Home Becoming (Part 2)

Becoming (Part 2)

I am four years old and we live with my Mum’s mum now. I don’t know why we no longer stay in London with my Dad’s mum. My finger no longer hurts though, which is good. The scar is bright red.

Five of us live in a one-bedroom flat within a tenement made from grey granite. We live on the floor second from the top (the fourth). We have to go down one flight of stairs to use the shared toilet on the landing. There is no bathroom or shower in the flat. One room acts as the kitchen, living room and my Nana’s bedroom. There is a small cupboard sized room off of it that houses a sink. A tiny hall by the front door leads into the back room where the four in our family sleep. My brother and I sleep on the bunk beds that stand along the same wall as the door. He has the top bunk with me on the bottom. If the bedroom door opens too far it bumps against our beds. Mum and Dad’s double bed takes up most of the space on the cold side of the room near the window.

Our first winter in Aberdeen was a kind of long, cold shock. It didn’t matter that our beds were as far from the window as possible. My feet still felt like frozen icicles under the thin blankets. I could hear the deep breathing of my brother above me. Why didn’t he feel the cold? I tossed and turned and then lay on my side, holding the blankets as tightly as I could around my neck so as not to let any draughts in or any heat out. I faced the window. The thin curtains produced a dim orange glow from the reflected street lights below.

Cars drove by on the Viaduct. I watched the beams of their headlights sweep across the room in time with the hum and tyre noise of their passing. It lulled me. The discomfort of my cold feet faded. The cars headlights shone through the folds in the curtains to cast sinuous shadows over the swirly patterns of the carpet and the repeated floral shapes of the wallpaper. The shadows merged these shapes and patterns together until they lost their distinct and separate nature and became combined into something else.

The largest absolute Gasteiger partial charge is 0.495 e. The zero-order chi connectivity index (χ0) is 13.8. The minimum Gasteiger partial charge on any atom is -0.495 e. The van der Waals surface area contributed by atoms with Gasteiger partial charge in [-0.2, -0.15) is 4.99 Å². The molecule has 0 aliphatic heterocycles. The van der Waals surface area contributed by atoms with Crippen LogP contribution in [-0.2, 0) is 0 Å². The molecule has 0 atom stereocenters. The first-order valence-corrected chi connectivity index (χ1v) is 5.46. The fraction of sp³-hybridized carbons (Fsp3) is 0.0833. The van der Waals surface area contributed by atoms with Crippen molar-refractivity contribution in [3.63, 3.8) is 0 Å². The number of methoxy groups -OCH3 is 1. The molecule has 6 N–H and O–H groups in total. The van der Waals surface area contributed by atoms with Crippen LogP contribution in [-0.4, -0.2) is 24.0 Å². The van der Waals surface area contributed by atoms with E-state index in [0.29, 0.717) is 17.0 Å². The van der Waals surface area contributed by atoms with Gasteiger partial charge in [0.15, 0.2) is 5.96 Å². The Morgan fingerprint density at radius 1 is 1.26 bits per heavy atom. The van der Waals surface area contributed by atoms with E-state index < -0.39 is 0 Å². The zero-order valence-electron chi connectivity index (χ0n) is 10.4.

I tried to imagine what that something else could be. My breathing had slowed and my feet were almost warm. The next set of headlights were higher and brighter than the others. I followed the projected shadows across the wallpaper with my eyes. I propped myself up on an elbow to look down the length of my bed at the shape there. The shadows had passed, but the shape remained.

I looked at a woman standing there by the door.

She wore a cloth hat and a dress that flared out at her waist and dropped down out of sight past my mattress. The peak of her bonnet made her face a shadow within a shadow. Even though I couldn’t see her eyes, I knew that she watched me as I watched her.

She did not move. And neither did I.

We stared at each other. For how long? No cars passed by because the moving light and shadows would have erased her.

The bedroom door opened. One moment the woman was there, and the next, all I could see were door panels. I felt a gentle bump as the door hit the frame of the bunk beds. I heard the click of a switch and the big light in the ceiling came on. Dad poked his head around the door. I squinted up at him. He saw me half-sitting up and asked if I was all right. I said I was. He frowned. He asked me if I was sure. I said I was. He nodded once, looked around the room, still with the frown on his forehead, and wished me good night. He switched off the light and closed the door.

Above me, my brother made a little sound and then went back to sleep.

I stayed propped up as I waited for my eyes to readjust to the gloom. I spent a while staring at the same spot at the foot of the bed as I tried to find the right combination of light, shadow and imagination to account for what I had seen. But no matter how hard I stared, the wallpaper and shadows would not resolve themselves into the woman with the bonnet and the long dress.

I allowed myself to fall down onto my pillow. I was warm at last. My eyes refused to stay open. I turned to face the wall, my back to the window. I reached out and touched one of the raised petal shapes on the wallpaper and fell asleep.

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